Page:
An empirical evaluation of the Altman (1968) failure prediction model on South African JSE listed companies
Rama, Kavir D.
Credit has become very important in the global economy (Cynamon and Fazzari, 2008). The Altman (1968) failure prediction model, or derivatives thereof, are often used in the identification and selection of financially distressed companies as it is recognized as one of the most reliable in predicting company failure (Eidleman, 1995). Failure of a firm can cause substantial losses to creditors and shareholders, therefore it is important, to detect company failure as early as possible. This research report empirically tests the Altman (1968) failure prediction model on 227 South African JSE listed companies using data from the 2008 financial year to calculate the Z-score within the model, and measuring success or failure of firms in the 2009 and 2010 years. The results indicate that the Altman (1968) model is a viable tool in predicting company failure for firms with positive Z-scores, and where Z-scores do not fall into the range of uncertainty as specified. The results also suggest that the model is not reliable when the Z–scores are negative or when they are in the range of uncertainty (between 2.99 and 1.81). If one is able to predict firm failure in advance, it should be possible for management to take steps to avert such an occurrence (Deakin, 1972; Keasey and Watson, 1991; Platt and Platt, 2002).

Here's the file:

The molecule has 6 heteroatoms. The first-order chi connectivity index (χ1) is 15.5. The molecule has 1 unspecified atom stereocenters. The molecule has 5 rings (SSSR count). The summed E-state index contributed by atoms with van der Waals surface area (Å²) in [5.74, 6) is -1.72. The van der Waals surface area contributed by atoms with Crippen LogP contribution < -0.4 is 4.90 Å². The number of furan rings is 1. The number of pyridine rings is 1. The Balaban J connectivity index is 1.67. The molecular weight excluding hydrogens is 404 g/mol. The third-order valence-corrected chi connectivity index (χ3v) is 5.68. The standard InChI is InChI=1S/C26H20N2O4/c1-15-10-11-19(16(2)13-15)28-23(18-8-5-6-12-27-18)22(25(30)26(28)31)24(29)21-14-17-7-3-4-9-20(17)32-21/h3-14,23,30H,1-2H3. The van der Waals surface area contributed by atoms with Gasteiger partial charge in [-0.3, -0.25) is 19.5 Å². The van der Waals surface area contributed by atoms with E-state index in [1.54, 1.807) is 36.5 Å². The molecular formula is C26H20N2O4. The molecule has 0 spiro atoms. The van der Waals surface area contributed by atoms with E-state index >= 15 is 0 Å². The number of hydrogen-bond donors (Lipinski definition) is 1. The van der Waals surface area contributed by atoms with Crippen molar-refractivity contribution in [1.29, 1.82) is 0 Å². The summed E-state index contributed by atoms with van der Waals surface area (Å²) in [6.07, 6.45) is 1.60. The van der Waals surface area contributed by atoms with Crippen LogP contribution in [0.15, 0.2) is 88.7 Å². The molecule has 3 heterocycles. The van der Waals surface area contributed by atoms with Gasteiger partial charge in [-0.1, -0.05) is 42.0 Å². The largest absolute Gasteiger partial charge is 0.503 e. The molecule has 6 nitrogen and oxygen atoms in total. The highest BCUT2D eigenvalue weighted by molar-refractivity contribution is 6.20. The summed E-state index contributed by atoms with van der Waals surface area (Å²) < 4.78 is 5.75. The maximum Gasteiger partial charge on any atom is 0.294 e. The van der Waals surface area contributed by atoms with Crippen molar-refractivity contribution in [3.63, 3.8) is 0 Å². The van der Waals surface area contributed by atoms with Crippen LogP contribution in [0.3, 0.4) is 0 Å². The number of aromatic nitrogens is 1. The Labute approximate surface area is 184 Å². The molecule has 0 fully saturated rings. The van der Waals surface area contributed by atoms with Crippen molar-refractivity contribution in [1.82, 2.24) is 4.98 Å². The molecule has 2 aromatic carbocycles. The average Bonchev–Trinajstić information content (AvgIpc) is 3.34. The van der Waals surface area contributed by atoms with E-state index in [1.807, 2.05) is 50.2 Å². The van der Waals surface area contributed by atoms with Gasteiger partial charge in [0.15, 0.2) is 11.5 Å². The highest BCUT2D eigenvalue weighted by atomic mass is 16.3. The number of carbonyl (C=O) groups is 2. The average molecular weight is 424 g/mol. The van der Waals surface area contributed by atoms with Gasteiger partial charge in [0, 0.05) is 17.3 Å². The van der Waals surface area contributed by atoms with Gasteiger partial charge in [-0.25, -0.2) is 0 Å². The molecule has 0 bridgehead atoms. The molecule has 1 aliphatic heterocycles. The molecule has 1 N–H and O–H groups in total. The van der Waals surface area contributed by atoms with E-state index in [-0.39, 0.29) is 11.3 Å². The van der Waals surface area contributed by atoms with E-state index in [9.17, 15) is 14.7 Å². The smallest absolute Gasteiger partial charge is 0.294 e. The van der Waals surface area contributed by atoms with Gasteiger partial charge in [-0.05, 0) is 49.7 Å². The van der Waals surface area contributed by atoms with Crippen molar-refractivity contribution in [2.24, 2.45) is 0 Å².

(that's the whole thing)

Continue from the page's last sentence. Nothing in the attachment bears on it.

Business failures, Bankruptcy, Forecasting, Statistical methods